In non-software information industry, intellectual communism is even less viable, and often amounts to little more than sophisticated beggaring. In all cases, it means a capitalist production of information (a large enterprise taking on all the risks of an investment in information and paying its collaborators in advance of the product being taken to market) being impossible and thus reducing the welfare of all producers of information in the structure of production. Because the communist alternative is already available on the free market, and because the producers of information overwhelmingly opt not to make use of it, it can only mean that communist production of information is less productive and less efficient. This is also true of all other general communist models of production, hence it is no surprise to an economist.

Intellectual communism is nothing more than a crude death-wish for the entire capitalist information industries of the world, much like land communism is a death-wish for all food-consuming humans. Some intellectual communists, who have opted to make use of the communistic production models despite their drawbacks, would greatly benefit from the death of those industries, as they are their main competitor. Their arguments should therefore be considered highly suspect.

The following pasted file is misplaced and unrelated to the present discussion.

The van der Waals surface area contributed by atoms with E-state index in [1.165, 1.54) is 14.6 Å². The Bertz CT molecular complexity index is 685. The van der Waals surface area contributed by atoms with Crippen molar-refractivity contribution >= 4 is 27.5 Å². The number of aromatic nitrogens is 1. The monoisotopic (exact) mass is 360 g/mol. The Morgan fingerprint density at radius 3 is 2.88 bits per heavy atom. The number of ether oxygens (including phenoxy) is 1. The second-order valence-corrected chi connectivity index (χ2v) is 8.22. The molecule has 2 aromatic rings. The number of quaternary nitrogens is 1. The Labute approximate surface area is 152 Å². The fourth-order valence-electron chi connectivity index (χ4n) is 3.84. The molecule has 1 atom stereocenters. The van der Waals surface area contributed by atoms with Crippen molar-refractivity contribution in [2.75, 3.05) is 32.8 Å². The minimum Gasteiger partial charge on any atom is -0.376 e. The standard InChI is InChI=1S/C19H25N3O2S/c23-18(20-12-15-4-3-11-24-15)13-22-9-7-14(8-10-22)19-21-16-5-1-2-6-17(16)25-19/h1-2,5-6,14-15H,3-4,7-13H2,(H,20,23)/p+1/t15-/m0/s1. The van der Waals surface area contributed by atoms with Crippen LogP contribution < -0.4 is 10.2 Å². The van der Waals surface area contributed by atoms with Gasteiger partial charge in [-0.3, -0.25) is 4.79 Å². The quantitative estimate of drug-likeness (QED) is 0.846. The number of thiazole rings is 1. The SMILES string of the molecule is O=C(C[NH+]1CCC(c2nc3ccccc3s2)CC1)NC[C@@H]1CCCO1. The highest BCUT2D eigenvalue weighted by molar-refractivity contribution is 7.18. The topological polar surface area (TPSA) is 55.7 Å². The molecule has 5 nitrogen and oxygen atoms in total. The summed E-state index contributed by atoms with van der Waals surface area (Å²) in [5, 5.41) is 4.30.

Fallacy 4: Nothing is taken away by copying

This is an inflationist argument similar to those who promote inflation as a source of unlimited wealth. The original inflationist argument concerning money is as follows: because the media on which money is inscribed, paper, costs almost nothing to reproduce, then society can print money until unlimited prosperity has been achieved. Today it is no longer debated whether counterfeiting is a criminal act, and counterfeiting has been a monopoly of the state only for the fact that people who use money are unable to outlaw it entirely. As Mises famously argued, money is valuable only to the extent that it is strictly limited in supply. Its scarcity is its tangible value, and producing money that fulfills this role is one of the most fundamentally beneficial economic acts that the capitalist banking system has achieved. It has been obvious to Austrian economics since Mises’ seminal treatise on money that counterfeiting money, both through fractional reserve lending or crude money-printing, is an economically destructive act that takes away from the producers of wealth, those who have created the original money and those who have entered into contractual relations with those creators to obtain a part of this money, and gives to the destroyers of wealth, the counterfeiters. By thus rewarding destruction and punishing production, de-civilization is promoted.